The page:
It's your chance to meet the candidates who, if elected, will be making decisions on your behalf.
The North Fort Myers Recreation Center will be the site of a "Meet and Greet the Candidates" event Thursday, Aug. 14, from 6 to 9 p.m., sponsored by the North Fort Myers Chamber of Commerce and the North Fort Myers Civic Association.
Candidates from all the races that matter to the area will get a few minutes of mic time to discuss their platforms and answer any questions voters have so they can make an informed decision when they cast their ballots.
The North Fort Myers Civic Association started the event in 2006, according to Gregg Makepeace, president of the association.
Al Giacalone, of the Chamber of Commerce, said the organization started co-sponsoring the event with the civic association in 2010.
"The association felt it was a good way to meet with the candidates they were going to vote for, so they could vote for the right candidate and not the most popular one," Giacalone said.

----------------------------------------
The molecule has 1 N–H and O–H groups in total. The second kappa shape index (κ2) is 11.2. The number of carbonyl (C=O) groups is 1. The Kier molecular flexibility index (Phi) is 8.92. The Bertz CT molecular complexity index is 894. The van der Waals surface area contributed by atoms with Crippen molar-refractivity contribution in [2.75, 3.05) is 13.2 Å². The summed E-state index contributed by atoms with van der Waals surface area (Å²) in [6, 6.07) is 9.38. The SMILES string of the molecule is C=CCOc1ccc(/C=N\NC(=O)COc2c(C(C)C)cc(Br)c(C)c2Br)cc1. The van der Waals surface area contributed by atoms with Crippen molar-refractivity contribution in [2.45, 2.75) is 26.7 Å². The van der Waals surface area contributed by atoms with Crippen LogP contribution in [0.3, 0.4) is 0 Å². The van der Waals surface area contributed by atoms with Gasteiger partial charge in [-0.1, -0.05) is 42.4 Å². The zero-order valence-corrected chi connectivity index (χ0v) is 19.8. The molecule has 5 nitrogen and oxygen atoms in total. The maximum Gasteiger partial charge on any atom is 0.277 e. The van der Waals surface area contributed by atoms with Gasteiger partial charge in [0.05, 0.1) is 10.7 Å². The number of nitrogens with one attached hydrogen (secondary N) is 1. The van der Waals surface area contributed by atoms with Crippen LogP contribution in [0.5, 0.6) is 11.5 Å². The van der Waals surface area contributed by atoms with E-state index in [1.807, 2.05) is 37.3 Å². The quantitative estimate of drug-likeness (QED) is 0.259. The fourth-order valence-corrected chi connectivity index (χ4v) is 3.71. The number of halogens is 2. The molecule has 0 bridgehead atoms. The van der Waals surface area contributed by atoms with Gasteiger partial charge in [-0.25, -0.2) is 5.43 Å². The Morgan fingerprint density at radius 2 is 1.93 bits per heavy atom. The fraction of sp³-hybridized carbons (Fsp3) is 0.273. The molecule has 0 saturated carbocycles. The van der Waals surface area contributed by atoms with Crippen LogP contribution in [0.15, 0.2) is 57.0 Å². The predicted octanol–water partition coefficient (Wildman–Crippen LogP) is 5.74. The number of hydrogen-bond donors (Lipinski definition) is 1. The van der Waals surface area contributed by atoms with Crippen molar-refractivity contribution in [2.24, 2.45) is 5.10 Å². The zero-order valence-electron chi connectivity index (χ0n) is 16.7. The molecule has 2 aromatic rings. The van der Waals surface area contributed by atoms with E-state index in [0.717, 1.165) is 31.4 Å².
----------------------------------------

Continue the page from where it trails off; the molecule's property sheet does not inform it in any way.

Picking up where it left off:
Giacalone said many of the candidates have confirmed including all the school board candidates in districts 1, 4 and 5, and those in District 2 for county commissioner.
Matt Caldwell, who is running in District 79 for the State House, and Michael Dreikhorn, running in State Senate District 30, also will attend, along with candidates for the 20th Circuit Court in groups 3 and 16.
Makepeace said it will be a busy night for the candidates who will be doing several events that day throughout the county.
"There will be three meetings just north of the river, let along down south. They have to spend time with everyone," Makepeace said. "We try to give the candidates the opportunity to speak and we end up giving them three minutes in a two-hour timeframe."
Makepeace concedes that three minutes isn't a lot of time to convince someone to vote for you, but that tends to be standard practice.
Giacalone said in the grand scheme of things, the event has attracted a small turnout akin to those who vote in the primaries to begin with. Giacalone hopes the rec center can be a permanent place for it.
"Comparing that percentage to those who actually vote, I don't know if there's a correlation, but I'd like to see it better," Giacalone said. "We've held it at three different locations in the last six election cycles. We hope we have a permanent home now."
The event is for candidates who are in the primaries, Giacalone said. There will be another meet and greet on Oct. 2 for candidates in the general election in November.